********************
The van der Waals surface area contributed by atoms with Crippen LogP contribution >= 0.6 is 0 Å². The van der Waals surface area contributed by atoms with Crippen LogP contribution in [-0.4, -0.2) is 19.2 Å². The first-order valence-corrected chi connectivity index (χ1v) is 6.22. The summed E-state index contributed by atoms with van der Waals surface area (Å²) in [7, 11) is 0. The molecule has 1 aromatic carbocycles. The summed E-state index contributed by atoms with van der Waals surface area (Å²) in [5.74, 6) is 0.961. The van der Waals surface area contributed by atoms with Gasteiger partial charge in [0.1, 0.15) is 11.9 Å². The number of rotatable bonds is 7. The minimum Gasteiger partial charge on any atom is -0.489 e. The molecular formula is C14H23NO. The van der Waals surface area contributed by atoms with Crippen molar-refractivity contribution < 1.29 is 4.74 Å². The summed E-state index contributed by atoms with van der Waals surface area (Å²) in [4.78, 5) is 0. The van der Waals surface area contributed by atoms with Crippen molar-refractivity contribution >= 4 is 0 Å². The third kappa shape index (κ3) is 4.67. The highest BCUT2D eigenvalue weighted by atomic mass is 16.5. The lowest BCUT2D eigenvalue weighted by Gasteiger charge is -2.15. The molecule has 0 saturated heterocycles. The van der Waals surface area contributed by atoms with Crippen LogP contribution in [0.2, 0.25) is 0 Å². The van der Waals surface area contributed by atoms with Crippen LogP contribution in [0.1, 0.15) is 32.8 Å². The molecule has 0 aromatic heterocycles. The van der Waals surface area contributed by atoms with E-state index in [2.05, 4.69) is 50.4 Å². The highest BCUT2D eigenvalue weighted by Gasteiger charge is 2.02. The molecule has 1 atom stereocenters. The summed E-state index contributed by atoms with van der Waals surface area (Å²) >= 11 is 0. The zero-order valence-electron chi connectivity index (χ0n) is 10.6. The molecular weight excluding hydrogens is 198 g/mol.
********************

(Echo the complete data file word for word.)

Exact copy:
The van der Waals surface area contributed by atoms with Crippen LogP contribution >= 0.6 is 0 Å². The van der Waals surface area contributed by atoms with Crippen LogP contribution in [-0.4, -0.2) is 19.2 Å². The first-order valence-corrected chi connectivity index (χ1v) is 6.22. The summed E-state index contributed by atoms with van der Waals surface area (Å²) in [7, 11) is 0. The molecule has 1 aromatic carbocycles. The summed E-state index contributed by atoms with van der Waals surface area (Å²) in [5.74, 6) is 0.961. The van der Waals surface area contributed by atoms with Gasteiger partial charge in [0.1, 0.15) is 11.9 Å². The number of rotatable bonds is 7. The minimum Gasteiger partial charge on any atom is -0.489 e. The molecular formula is C14H23NO. The van der Waals surface area contributed by atoms with Crippen molar-refractivity contribution < 1.29 is 4.74 Å². The summed E-state index contributed by atoms with van der Waals surface area (Å²) in [4.78, 5) is 0. The van der Waals surface area contributed by atoms with Crippen molar-refractivity contribution >= 4 is 0 Å². The third kappa shape index (κ3) is 4.67. The highest BCUT2D eigenvalue weighted by atomic mass is 16.5. The lowest BCUT2D eigenvalue weighted by Gasteiger charge is -2.15. The molecule has 0 saturated heterocycles. The van der Waals surface area contributed by atoms with Crippen LogP contribution in [0.2, 0.25) is 0 Å². The van der Waals surface area contributed by atoms with Crippen LogP contribution in [0.1, 0.15) is 32.8 Å². The molecule has 0 aromatic heterocycles. The van der Waals surface area contributed by atoms with E-state index in [2.05, 4.69) is 50.4 Å². The highest BCUT2D eigenvalue weighted by Gasteiger charge is 2.02. The molecule has 1 atom stereocenters. The summed E-state index contributed by atoms with van der Waals surface area (Å²) >= 11 is 0. The zero-order valence-electron chi connectivity index (χ0n) is 10.6. The molecular weight excluding hydrogens is 198 g/mol.